Ifo Viewpoint No. 33: Is the Euro a Price Booster?
11 July 2002
Everyone is upset. Consumer Protection Minister Renate Künast has even convened a “euro price-booster summit". The Chancellor shares the worries of the consumers. It seems that the worst fears have come true, that the introduction of the euro currency has led to a sudden boost in consumer prices. Is the euro a price booster?
By no means. In May the German cost of living index was only 1.1% above the corresponding previous-year level, the lowest value since November 1999 (1.0%). The European inflation rate in the year upto May 2002 was 2.0%, the same rate as immediately before the introduction of euro cash. A price boosting effect has certainly not occurred.
To be sure, the introduction of the euro has caused price adjustments. Since many price lists had to be reprinted for the euro transformation at the beginning of the year, previously planned price changes were concentrated on this date. Many price changes were deferred until the currency introduction, others were carried out in advance. Not all the prices were adjusted upwards. When prices were recalculated, many overdue mark-downs were implemented, and mark-downs planned for the future were realised ahead of schedule. As a result, in total very little happened. With regard to inflation the introduction of the euro was a non-event.
With the prices that did increase, there was a somewhat more rapid rise in prices for local services. These prices normally increase faster than prices for industrial goods because the wage increases that spill over from the industry sector can not be offset by corresponding growth in productivity. When euro cash was introduced, there was a slight price increase for these services. In the case of food products, which were 6.7% more expensive in January than in the previous-year month, the severe winter weather in south European growing regions for fruits and vegetables played a major role. In the meantime, prices here too have normalised; in May vegetables were 8.4% cheaper than a year ago. The prices for many industrial products, in particular in the area of entertainment electronics, also fell. Computer prices in May 2002 were more than 17% below their May 2001 levels. The net effect of all these variables was insignificant, as the unbiased statistics show.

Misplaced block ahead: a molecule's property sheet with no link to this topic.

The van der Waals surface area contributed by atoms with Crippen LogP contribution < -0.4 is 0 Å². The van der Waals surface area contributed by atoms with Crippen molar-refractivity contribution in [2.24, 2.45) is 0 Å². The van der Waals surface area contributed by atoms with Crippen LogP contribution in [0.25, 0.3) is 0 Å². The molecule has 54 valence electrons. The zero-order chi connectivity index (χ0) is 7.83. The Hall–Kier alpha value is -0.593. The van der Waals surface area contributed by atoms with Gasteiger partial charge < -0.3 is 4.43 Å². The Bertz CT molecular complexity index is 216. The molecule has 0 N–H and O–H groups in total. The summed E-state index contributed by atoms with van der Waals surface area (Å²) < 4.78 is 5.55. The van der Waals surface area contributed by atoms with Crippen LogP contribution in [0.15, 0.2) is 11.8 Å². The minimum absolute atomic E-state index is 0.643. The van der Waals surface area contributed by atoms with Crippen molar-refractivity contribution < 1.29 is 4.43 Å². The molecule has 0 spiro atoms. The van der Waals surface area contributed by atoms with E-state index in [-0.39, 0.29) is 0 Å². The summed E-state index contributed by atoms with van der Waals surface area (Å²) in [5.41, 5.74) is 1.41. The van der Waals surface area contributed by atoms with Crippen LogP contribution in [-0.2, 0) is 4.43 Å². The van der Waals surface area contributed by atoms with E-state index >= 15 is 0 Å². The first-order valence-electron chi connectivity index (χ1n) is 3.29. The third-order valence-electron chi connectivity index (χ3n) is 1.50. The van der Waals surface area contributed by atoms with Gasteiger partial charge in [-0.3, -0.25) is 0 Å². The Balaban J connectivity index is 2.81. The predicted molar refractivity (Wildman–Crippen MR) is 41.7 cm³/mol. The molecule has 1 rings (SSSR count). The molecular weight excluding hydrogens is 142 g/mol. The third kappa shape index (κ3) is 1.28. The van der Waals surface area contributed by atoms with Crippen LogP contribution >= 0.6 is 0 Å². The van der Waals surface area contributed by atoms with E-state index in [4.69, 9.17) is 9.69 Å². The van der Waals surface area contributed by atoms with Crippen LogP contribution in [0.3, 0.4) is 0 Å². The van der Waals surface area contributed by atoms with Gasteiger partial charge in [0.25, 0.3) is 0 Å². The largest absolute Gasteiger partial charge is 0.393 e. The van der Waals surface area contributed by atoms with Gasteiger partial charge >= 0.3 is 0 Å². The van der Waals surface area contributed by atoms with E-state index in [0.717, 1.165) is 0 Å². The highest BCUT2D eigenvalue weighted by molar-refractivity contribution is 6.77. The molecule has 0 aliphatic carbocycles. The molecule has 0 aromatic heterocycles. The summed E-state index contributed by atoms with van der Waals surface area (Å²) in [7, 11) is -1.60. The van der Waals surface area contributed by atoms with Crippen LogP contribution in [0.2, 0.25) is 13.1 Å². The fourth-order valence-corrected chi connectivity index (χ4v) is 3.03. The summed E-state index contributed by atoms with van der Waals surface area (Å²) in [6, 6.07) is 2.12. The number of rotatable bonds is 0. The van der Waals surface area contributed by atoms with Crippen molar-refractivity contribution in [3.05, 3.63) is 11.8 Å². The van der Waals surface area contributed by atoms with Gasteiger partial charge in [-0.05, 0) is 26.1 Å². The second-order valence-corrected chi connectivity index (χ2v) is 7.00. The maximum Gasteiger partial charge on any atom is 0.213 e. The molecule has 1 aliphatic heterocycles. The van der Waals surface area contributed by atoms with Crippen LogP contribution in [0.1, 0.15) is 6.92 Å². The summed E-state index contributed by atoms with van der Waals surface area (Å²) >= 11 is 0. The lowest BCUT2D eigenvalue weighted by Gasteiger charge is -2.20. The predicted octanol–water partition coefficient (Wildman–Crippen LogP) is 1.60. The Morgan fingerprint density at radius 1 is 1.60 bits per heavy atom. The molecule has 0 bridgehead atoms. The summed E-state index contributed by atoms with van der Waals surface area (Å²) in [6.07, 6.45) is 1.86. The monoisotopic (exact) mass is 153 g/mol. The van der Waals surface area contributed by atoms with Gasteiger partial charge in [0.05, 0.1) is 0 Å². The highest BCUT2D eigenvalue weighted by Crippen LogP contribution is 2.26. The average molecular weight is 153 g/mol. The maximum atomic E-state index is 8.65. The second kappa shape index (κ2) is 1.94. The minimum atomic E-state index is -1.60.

The small scale of measured inflation is all the more remarkable since some administrated prices increases took effect in Germany on 1 January 2002, including the fourth phase of the eco tax and the increases in tobacco and insurance taxes. The sum of these effects is an estimated 0.4%. Without the increase in administrated prices, inflation from May 2001 to May 2002 would have been only 0.7%.
The discussion of the euro as price booster is largely in the realm of fantasy and subjectivity. It is a mixture of election campaigning and the summer recess, nothing more.
Professor of Economics and Public Finance
President of the Ifo Institute
German original published as "Der Seelen-Teuro" in Süddeutsche Zeitung (2. July 2002, p. 22).